Microphone technology is Siri’s next big hurdle


Siri popularized digital assistants, but it's quickly falling behind.
Siri needs better microphones.
Photo: Ste Smith/Cult of Mac

Apple, Amazon and Google are all in a battle to create the next great breakthrough with microphones in order to make their digital assistants more powerful.

While machine learning and artificial intelligence are getting all the hype lately, few industry analysts say microphone technology will play just as key a role in taking Siri and Alexa to a new level.

Siri’s sequel beats the heck out of Apple’s AI assistant

Viv is going to blow you away!
Photo: Viv

Dag Kittlaus and Adam Cheyer, creators of the artificial intelligence technology that brought Siri to the iPhone, today showcased a new virtual assistant that’s even more amazing.

Viv, which has been secretly in development for the past four years, is a much more open platform that works closely with a whole bunch of different services to be even more powerful than its predecessor, and to take AI to a whole new level.

Siri might suffocate the southern drawl


Siri Texas
King of the Hill's inscrutable Texan, Boomhauer, may not get a whole lot of use out of Siri.
Screenshot: Evan Killham/Cult of Mac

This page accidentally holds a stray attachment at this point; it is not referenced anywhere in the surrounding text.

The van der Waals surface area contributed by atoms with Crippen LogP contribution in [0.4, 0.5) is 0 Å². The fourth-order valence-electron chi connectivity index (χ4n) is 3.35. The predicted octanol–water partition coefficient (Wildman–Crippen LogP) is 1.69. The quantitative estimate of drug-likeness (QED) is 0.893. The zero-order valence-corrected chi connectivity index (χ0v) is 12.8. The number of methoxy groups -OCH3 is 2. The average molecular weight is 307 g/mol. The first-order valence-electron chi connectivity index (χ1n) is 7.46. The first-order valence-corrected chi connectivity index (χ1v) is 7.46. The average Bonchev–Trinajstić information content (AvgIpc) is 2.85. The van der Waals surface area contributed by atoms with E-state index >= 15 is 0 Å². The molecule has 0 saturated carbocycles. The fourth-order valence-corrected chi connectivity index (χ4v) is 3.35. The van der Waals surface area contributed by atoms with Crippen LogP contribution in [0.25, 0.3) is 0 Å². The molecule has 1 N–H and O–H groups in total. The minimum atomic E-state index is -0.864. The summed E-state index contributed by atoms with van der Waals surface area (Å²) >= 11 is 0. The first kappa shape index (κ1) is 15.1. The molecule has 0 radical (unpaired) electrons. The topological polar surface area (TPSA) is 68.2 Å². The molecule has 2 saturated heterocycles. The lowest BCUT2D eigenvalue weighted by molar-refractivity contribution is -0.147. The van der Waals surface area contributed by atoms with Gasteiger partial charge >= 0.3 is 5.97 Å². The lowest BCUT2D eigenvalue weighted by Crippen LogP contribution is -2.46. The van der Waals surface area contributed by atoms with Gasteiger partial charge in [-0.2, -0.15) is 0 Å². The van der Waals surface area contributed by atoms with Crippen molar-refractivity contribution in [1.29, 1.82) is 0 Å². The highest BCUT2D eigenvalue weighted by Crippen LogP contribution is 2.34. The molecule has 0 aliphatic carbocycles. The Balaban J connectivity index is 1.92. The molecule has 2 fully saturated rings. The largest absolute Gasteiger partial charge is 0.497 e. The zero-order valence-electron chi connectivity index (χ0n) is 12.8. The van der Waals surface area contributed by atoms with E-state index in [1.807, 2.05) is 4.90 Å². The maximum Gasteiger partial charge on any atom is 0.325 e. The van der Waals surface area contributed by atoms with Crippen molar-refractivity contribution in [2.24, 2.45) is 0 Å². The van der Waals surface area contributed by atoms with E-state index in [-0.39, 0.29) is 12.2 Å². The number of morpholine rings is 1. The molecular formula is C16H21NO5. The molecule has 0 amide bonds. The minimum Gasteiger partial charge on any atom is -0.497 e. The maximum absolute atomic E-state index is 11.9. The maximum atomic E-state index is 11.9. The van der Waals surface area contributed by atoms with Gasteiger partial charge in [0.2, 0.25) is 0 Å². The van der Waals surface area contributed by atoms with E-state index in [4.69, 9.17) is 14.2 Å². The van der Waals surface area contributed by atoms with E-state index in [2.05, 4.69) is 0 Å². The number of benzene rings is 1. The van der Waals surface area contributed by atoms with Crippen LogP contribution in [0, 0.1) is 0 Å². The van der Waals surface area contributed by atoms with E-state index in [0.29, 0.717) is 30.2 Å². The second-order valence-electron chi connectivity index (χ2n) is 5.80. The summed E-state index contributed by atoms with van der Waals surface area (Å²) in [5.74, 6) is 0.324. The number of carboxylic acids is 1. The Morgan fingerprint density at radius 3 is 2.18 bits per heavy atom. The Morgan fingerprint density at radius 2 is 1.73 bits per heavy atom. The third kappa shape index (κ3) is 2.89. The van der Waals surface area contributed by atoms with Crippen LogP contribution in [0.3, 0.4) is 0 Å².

Misunderstandings and repeated requests are among the hurdles that everyone who uses Siri — or any digital assistant, for that matter — have to deal with to run things with their voice, but some groups have it even harder than others.

If I want to make the smartbulb in my bedroom lamp turn white, for example, Siri always interprets “Make the Bedroom white” as “Make the Bedroom light,” and I can’t even imagine why I would be saying that. I can say, “Make the Bedroom green” or any other color, and it will work. But in order to get that direct-sunlight jam happening, I have to be more specific, like, “Make the bedroom light white.” And that’s not the worst problem to have with miraculous future-tech, but it is kind of hard to say.

But it could be worse; I could belong to one of the groups that have difficulty having even the most basic of interactions with Siri. And their problems don’t stem the program’s occasional deafness but rather its inherent incompatibility with how they speak.

We’re talking about Texans, y’all.